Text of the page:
Speak to Your Audience in the First Person
A quick pro tip: use first person tense as much as possible when speaking to your audience. Instead of addressing all of your listeners as a collective group ("Hope you all are doing fine! They are such a great audience!"), just say things like, "I hope your day is going well. Thank you for listening!" Doing so will really resonate with listeners. It's as if you're speaking directly to each of them.
Practice Makes Perfect
They only way your radio voice is going to get better is if you practice using it. Dedicate a little bit of time each day to articulation exercises and mock broadcasting sessions, and you'll have a spiffy voice in no time. Focus more on connecting with your audience than trying to have the most impeccable tone. If you're really dedicated, you could always seek out the help of a professional vocal coach to help you hone your craft. We also recommend taking public speaking, voice and speech, or even acting classes to help smooth the kinks of your broadcasting voice.
Choose the Right Microphone for Your Voice
Working on your natural voice is only half the battle of getting a great radio voice: the rest comes from having the right equipment and technical specs. It doesn't matter how great your vocals are, if you don't have a good microphone, your voice is going to sound very low-quality.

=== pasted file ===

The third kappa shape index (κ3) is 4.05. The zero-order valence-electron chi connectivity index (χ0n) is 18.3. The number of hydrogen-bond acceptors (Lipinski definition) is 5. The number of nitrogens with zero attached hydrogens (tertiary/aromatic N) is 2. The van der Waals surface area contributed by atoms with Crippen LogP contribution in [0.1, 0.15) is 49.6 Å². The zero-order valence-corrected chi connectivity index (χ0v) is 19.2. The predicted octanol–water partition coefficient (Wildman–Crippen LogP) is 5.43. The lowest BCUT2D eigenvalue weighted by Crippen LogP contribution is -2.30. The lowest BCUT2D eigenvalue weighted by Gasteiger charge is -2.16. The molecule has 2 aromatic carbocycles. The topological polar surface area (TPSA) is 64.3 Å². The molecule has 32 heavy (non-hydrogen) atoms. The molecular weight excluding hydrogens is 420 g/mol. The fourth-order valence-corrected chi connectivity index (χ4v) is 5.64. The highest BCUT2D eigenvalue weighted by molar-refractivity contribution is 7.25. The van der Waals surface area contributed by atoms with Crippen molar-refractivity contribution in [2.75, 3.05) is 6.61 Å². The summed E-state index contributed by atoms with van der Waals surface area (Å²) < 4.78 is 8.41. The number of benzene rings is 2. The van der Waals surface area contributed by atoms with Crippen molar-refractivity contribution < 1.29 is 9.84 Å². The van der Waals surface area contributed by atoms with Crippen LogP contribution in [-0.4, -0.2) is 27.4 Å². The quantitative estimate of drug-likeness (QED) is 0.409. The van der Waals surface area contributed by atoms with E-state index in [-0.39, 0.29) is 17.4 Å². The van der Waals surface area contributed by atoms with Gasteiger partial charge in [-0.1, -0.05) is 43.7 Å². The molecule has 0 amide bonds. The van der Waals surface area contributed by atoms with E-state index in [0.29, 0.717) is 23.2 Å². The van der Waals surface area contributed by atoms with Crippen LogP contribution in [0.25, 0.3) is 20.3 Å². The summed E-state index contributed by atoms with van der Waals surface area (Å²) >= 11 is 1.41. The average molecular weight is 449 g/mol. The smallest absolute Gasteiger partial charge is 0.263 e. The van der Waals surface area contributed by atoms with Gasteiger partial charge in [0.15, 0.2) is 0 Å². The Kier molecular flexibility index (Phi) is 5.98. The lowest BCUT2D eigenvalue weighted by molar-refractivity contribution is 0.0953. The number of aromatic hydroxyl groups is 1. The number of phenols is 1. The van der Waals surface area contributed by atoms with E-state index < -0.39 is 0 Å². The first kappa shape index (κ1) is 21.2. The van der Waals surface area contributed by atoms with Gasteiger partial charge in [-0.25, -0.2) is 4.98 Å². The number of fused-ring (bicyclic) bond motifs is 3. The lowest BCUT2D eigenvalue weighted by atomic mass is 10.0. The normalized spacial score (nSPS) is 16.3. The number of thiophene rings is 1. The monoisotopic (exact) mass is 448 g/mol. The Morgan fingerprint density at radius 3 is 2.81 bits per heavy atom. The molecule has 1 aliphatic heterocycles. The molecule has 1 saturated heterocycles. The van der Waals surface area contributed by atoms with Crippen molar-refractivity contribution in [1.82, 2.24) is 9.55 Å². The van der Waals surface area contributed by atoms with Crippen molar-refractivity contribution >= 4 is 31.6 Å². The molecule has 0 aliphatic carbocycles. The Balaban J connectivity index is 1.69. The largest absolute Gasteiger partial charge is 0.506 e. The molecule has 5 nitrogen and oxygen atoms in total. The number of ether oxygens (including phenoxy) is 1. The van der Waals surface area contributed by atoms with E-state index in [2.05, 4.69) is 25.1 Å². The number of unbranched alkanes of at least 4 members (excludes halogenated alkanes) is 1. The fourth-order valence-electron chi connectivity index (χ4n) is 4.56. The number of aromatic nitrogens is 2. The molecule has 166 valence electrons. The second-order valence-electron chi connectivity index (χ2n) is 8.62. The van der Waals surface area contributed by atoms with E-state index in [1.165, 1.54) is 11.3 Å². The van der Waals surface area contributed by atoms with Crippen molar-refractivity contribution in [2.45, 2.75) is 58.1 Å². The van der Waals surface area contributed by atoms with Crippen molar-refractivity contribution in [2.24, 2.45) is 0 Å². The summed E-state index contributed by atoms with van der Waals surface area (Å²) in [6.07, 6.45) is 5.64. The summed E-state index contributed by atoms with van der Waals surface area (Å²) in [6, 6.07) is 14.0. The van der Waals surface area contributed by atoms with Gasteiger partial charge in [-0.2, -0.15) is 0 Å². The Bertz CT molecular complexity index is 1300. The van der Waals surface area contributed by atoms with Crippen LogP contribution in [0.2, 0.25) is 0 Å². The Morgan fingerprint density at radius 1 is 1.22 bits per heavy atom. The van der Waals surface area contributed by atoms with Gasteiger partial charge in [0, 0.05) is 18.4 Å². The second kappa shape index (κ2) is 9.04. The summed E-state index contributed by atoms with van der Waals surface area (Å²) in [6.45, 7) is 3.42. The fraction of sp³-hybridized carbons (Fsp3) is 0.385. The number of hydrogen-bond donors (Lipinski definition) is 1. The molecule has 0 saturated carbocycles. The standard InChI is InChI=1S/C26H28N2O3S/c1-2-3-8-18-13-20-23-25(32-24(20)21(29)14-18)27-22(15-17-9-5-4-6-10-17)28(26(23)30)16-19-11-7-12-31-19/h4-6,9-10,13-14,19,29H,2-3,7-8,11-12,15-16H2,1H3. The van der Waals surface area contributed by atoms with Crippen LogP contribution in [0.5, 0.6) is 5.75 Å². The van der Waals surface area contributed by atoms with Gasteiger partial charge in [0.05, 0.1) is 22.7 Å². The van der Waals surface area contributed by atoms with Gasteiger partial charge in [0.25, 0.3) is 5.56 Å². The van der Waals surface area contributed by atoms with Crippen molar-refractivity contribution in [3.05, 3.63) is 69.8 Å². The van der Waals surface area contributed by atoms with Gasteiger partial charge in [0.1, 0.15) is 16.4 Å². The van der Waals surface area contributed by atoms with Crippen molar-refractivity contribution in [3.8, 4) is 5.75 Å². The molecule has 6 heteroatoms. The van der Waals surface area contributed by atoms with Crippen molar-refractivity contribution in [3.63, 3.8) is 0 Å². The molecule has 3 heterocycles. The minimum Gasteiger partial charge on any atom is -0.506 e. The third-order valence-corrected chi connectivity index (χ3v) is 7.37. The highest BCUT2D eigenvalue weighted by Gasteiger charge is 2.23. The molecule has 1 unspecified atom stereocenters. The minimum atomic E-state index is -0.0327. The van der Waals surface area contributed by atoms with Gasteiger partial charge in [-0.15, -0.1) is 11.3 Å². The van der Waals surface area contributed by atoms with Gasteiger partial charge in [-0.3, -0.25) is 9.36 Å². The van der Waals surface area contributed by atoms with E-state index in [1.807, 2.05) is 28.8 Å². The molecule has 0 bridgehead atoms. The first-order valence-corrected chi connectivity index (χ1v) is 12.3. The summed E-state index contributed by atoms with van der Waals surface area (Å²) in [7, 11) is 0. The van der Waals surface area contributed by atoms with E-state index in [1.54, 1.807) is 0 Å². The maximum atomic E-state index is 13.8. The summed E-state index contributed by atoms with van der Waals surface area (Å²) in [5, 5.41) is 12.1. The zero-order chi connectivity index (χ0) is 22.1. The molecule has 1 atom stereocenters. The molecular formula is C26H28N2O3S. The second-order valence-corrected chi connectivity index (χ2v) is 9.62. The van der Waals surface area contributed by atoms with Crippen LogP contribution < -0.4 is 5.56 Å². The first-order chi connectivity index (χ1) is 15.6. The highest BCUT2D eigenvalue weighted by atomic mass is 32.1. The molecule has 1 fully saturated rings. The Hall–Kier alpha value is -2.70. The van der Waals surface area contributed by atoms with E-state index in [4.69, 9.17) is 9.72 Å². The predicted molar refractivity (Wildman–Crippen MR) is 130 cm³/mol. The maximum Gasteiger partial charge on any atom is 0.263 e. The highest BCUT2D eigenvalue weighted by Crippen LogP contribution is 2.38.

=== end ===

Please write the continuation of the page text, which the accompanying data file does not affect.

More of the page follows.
Condenser mics are typically the best option for talk radio. They're sensitive, but add expression and character to your voice. Click here to see some great microphones Live365 recommends for broadcasters. When using a microphone, don't make the typical rookie error of speaking too close into the microphone. (Or alternatively, speaking too far away.) A good rule is to talk about a hand's span away - from your pinky finger to your thumb.
Additionally, make sure to speak at a good volume. You can occasionally get away with speaking quietly, but speaking too loud will make your voice clip in post! Remember, a microphone's job is just to amplify your natural voice, so all you have to do is speak normally.
Use Some Audio Processing
Finally, you can use compression and audio processing in post to give your voice some extra flavor. It's like the icing on the cake! Compression and audio processing to your output can also help weed out unwanted background noise or feedback. It will make your voice sound smooth and clear.
"But what about live radio?" we hear you cry. Have no fear: you can also use the magic of audio processing even if you're not taking your recording to post-production. You can buy specific microphone processors to even-out your audio while you're recording. You can view our recomenndations for microphone processors - as well as other helpful recording tools - in this article.
That's about it for our tips today. We hope to hear your new-and-improved radio voice sometime soon. Happy broadcasting!